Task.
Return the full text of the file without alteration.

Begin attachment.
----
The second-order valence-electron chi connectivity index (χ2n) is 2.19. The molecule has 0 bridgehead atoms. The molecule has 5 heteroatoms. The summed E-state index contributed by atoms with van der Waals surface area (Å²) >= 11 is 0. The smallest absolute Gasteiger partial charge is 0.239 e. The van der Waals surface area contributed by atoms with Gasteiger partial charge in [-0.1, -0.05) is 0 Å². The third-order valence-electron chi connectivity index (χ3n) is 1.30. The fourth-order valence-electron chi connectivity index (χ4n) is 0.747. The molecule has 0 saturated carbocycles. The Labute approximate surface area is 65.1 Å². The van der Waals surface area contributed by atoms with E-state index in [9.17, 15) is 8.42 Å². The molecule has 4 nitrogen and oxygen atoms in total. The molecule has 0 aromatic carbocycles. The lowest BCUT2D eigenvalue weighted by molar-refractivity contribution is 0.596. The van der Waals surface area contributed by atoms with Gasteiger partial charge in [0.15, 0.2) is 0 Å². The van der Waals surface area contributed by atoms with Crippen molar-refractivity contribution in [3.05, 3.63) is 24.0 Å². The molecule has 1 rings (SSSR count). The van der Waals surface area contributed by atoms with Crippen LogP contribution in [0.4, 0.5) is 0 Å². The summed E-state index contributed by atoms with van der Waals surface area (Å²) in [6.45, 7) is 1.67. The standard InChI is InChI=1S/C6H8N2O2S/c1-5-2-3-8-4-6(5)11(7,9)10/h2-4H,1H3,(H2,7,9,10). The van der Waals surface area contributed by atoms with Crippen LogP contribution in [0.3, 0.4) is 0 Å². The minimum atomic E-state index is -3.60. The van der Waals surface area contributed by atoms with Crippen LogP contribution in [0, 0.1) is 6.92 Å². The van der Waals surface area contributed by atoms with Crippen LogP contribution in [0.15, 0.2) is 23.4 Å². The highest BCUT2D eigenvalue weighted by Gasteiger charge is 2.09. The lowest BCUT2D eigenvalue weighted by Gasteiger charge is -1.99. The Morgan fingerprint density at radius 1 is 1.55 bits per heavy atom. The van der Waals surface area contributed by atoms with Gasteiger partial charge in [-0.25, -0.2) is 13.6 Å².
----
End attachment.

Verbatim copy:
The second-order valence-electron chi connectivity index (χ2n) is 2.19. The molecule has 0 bridgehead atoms. The molecule has 5 heteroatoms. The summed E-state index contributed by atoms with van der Waals surface area (Å²) >= 11 is 0. The smallest absolute Gasteiger partial charge is 0.239 e. The van der Waals surface area contributed by atoms with Gasteiger partial charge in [-0.1, -0.05) is 0 Å². The third-order valence-electron chi connectivity index (χ3n) is 1.30. The fourth-order valence-electron chi connectivity index (χ4n) is 0.747. The molecule has 0 saturated carbocycles. The Labute approximate surface area is 65.1 Å². The van der Waals surface area contributed by atoms with E-state index in [9.17, 15) is 8.42 Å². The molecule has 4 nitrogen and oxygen atoms in total. The molecule has 0 aromatic carbocycles. The lowest BCUT2D eigenvalue weighted by molar-refractivity contribution is 0.596. The van der Waals surface area contributed by atoms with Gasteiger partial charge in [0.15, 0.2) is 0 Å². The van der Waals surface area contributed by atoms with Crippen molar-refractivity contribution in [3.05, 3.63) is 24.0 Å². The molecule has 1 rings (SSSR count). The van der Waals surface area contributed by atoms with Crippen LogP contribution in [0.4, 0.5) is 0 Å². The summed E-state index contributed by atoms with van der Waals surface area (Å²) in [6.45, 7) is 1.67. The standard InChI is InChI=1S/C6H8N2O2S/c1-5-2-3-8-4-6(5)11(7,9)10/h2-4H,1H3,(H2,7,9,10). The van der Waals surface area contributed by atoms with Crippen LogP contribution in [0.3, 0.4) is 0 Å². The minimum atomic E-state index is -3.60. The van der Waals surface area contributed by atoms with Crippen LogP contribution in [0, 0.1) is 6.92 Å². The van der Waals surface area contributed by atoms with Crippen LogP contribution in [0.15, 0.2) is 23.4 Å². The highest BCUT2D eigenvalue weighted by Gasteiger charge is 2.09. The lowest BCUT2D eigenvalue weighted by Gasteiger charge is -1.99. The Morgan fingerprint density at radius 1 is 1.55 bits per heavy atom. The van der Waals surface area contributed by atoms with Gasteiger partial charge in [-0.25, -0.2) is 13.6 Å².